John W. Engeman Theater

250 Main Street,
Northport, NY 11768

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John W. Engeman Theater

Viewing: Photo | Street View

The Northport Theater opened in 1932, and was restored in 1999 (after a severe attack of after-hours vandalism in 1997). The theater featured 520 floor seats plus 85 in the balcony. Home to a stage, wall tapestries, murals, and a marble ticket counter, the theater was closed as a “political statement” on January 22, 2003, the day after the Long Island town of Lindenhurst passed a resolution to condemn the owner’s other Suffolk County theater, the Lindenhurst Theater (located about 20 miles away).

A not-for-profit organization, the Northport Performing Arts Center, acquired and modified the theater for use as a live venue, and it is now the John W. Engeman Theater. The seating capacity is now 400.

Contributed by Damien Farley

Recent comments (view all 48 comments)

Bway
Bway on April 19, 2009 at 10:00 am

Here’s a bird’s eye view of the Northport:

View link

Mortonman
Mortonman on July 1, 2009 at 8:00 am

I went to the Northport Theatre, now the John Engeman theatre in memory of a fallen soldier in Iraq, to see Crazy for You. The place is quite nice. The lobby is more like a classy cocktail lounge in a NYC hotel than a cheesy, popcorn counter in a greasy old movie theatre. They actually bulldozed the interior of the theatre to start from scratch. Now 400 seats, the orchestra sweeps up in stadium formate to where the balcony used to be. All seats get a great view. They installed $400K sound system, and all the singers have rather expensive wireless mics, just like on Broadway. The “cup holders” at each seat hold the cocktail glasses quite nicely. Even the wine glasses are stemless so they fit nicely into the seats.
The actors were all equity, and the choreography was fantastic. The owners actually produce the show — they do not simply play host to touring companies. They have their own scenic studios in Lake Ronkonkema, and the movement of scenes was silent and rapid.
I recommend this venue for a fine evening of entertainment.

Bloop
Bloop on March 10, 2011 at 9:16 pm

1) This should be listed as the NORTHPORT Theater! It’s a decades old neighborhood movie house with a LONG HISTORY dating back to the 1930s!!!!! (Hysterical hyperbole)!!!!! It should not be listed as it’s latest incarnation AS A PLAYHOUSE from the last 10 years or so!! This makes it “invisible” to posters , researchers and fans!!!! Please let’s fix this. A theater such as this should have hundreds of postings, recollections and warm memories. This is a huge error. Saps, longislandmovies,ed solerno,Bway, Lost Memory, Warren G. back me up here! !!!!!!!!!!!!!!!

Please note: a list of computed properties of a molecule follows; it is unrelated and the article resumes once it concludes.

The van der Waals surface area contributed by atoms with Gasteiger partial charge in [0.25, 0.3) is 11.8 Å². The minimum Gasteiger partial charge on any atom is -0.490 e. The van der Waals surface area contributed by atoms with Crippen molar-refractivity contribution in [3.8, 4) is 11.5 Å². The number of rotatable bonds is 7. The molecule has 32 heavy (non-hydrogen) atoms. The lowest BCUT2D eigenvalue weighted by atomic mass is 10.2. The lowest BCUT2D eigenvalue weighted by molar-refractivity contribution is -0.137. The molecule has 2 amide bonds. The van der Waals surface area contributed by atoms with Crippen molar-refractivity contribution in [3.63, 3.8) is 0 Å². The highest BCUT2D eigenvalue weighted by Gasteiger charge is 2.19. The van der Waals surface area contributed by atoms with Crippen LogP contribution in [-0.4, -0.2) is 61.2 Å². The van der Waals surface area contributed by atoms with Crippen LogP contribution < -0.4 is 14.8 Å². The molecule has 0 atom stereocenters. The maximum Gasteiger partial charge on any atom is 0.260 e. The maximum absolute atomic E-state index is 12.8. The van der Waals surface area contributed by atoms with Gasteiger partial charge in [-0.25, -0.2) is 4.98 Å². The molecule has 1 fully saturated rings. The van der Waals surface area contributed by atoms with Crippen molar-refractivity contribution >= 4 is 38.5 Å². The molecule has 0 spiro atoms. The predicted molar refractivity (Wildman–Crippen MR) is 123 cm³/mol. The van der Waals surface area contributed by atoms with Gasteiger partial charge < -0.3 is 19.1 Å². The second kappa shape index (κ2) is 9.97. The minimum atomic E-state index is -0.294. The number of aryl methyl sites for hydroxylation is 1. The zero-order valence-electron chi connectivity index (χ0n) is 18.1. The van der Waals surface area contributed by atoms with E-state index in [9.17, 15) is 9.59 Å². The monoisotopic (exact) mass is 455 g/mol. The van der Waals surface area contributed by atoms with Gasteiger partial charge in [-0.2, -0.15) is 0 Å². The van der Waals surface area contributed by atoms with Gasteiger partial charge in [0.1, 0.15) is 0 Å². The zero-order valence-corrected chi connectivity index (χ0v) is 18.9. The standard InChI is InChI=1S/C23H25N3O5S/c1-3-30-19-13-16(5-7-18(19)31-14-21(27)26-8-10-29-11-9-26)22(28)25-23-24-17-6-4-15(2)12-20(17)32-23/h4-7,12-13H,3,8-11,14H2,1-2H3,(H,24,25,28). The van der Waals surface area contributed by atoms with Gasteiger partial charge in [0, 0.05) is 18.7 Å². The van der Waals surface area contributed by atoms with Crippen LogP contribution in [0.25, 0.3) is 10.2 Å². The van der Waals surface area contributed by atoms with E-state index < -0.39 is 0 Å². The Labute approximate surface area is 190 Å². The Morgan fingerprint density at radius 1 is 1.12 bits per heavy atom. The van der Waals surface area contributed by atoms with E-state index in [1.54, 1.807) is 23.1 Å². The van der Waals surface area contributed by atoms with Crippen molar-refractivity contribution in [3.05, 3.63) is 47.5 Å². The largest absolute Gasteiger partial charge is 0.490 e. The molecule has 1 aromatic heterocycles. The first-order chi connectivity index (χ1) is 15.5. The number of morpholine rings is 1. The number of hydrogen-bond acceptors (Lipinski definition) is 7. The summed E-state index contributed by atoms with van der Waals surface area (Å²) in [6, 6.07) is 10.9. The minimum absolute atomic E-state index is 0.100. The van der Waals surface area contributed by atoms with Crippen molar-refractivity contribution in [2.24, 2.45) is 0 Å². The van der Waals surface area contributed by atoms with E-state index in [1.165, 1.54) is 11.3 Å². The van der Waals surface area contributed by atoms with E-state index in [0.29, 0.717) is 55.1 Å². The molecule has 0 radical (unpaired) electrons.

robboehm
robboehm on March 11, 2011 at 5:37 am

In theory the last name standing is the CT rule (not always observed) and as you note problematic. As a Long Islander I know the new name and access it as such. It could also be argued that one would look up the name of the community and try the entries there hoping a specific AKA would appear.

robboehm
robboehm on January 4, 2012 at 3:15 pm

Looking through old issues of the Smithtown Messenger there were several references to the Northport being renovated while still open in the Spring/Summer of 1950. Among the renovations were the installation of air conditioning, a remodeling of the lobby (necessitating the use of an alternate entrance)and upgrading of the sound and rest rooms.

Bloop
Bloop on January 31, 2012 at 3:44 pm

To the site administrators : this was a busy local neighborhood MOVIE theater for almost 5 DECADES. It should not be represented here, as a “performing arts theatre” This site is not called “Performing Arts Treasures. Com” Please address this.

Bway
Bway on February 2, 2012 at 10:24 am

The theater’s current name (if open) is the name that is used for the theater. That’s to be consistent on the site, and it’s the policy.

robboehm
robboehm on December 13, 2013 at 7:28 pm

What was the condemnation referred to in the heading?

robboehm
robboehm on July 13, 2014 at 12:22 pm

According to an article on theatre in Northport, N.Y. in Newsday for July 13, 2014, the cost of the conversion from movies to stage cost $3.7 million. The 1950 renovation which I alluded to in an earlier posting, cost $100,000. The article quotes the current seating capacity as 400.

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